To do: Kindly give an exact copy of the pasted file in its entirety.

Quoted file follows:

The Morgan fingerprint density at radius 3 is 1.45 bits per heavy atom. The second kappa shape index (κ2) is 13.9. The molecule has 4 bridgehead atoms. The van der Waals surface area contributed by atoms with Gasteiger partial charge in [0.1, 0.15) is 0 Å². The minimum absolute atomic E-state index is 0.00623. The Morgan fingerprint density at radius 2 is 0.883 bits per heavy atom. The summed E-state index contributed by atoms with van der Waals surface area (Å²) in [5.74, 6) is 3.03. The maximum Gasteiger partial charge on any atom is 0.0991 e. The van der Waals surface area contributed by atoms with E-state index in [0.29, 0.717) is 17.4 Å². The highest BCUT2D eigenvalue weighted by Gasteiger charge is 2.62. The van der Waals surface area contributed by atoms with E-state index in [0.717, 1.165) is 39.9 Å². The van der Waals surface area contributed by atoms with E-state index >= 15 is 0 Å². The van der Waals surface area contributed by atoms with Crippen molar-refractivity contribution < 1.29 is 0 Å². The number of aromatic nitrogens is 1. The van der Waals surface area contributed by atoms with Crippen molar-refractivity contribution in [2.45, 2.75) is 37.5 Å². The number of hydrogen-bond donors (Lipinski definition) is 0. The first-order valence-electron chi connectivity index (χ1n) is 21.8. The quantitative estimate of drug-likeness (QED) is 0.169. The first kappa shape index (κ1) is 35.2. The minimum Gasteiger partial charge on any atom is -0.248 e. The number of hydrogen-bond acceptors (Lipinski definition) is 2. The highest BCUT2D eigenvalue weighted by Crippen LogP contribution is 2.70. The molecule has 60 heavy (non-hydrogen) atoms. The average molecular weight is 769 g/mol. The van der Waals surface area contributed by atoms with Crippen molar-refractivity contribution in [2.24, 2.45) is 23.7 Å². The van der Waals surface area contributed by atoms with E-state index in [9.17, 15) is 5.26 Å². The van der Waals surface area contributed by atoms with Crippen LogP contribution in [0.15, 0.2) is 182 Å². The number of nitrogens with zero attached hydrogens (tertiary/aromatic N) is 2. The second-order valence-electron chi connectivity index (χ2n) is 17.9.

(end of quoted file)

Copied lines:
The Morgan fingerprint density at radius 3 is 1.45 bits per heavy atom. The second kappa shape index (κ2) is 13.9. The molecule has 4 bridgehead atoms. The van der Waals surface area contributed by atoms with Gasteiger partial charge in [0.1, 0.15) is 0 Å². The minimum absolute atomic E-state index is 0.00623. The Morgan fingerprint density at radius 2 is 0.883 bits per heavy atom. The summed E-state index contributed by atoms with van der Waals surface area (Å²) in [5.74, 6) is 3.03. The maximum Gasteiger partial charge on any atom is 0.0991 e. The van der Waals surface area contributed by atoms with E-state index in [0.29, 0.717) is 17.4 Å². The highest BCUT2D eigenvalue weighted by Gasteiger charge is 2.62. The van der Waals surface area contributed by atoms with E-state index in [0.717, 1.165) is 39.9 Å². The van der Waals surface area contributed by atoms with E-state index >= 15 is 0 Å². The van der Waals surface area contributed by atoms with Crippen molar-refractivity contribution < 1.29 is 0 Å². The number of aromatic nitrogens is 1. The van der Waals surface area contributed by atoms with Crippen molar-refractivity contribution in [2.45, 2.75) is 37.5 Å². The number of hydrogen-bond donors (Lipinski definition) is 0. The first-order valence-electron chi connectivity index (χ1n) is 21.8. The quantitative estimate of drug-likeness (QED) is 0.169. The first kappa shape index (κ1) is 35.2. The minimum Gasteiger partial charge on any atom is -0.248 e. The number of hydrogen-bond acceptors (Lipinski definition) is 2. The highest BCUT2D eigenvalue weighted by Crippen LogP contribution is 2.70. The molecule has 60 heavy (non-hydrogen) atoms. The average molecular weight is 769 g/mol. The van der Waals surface area contributed by atoms with Crippen molar-refractivity contribution in [2.24, 2.45) is 23.7 Å². The van der Waals surface area contributed by atoms with E-state index in [9.17, 15) is 5.26 Å². The van der Waals surface area contributed by atoms with Crippen LogP contribution in [0.15, 0.2) is 182 Å². The number of nitrogens with zero attached hydrogens (tertiary/aromatic N) is 2. The second-order valence-electron chi connectivity index (χ2n) is 17.9.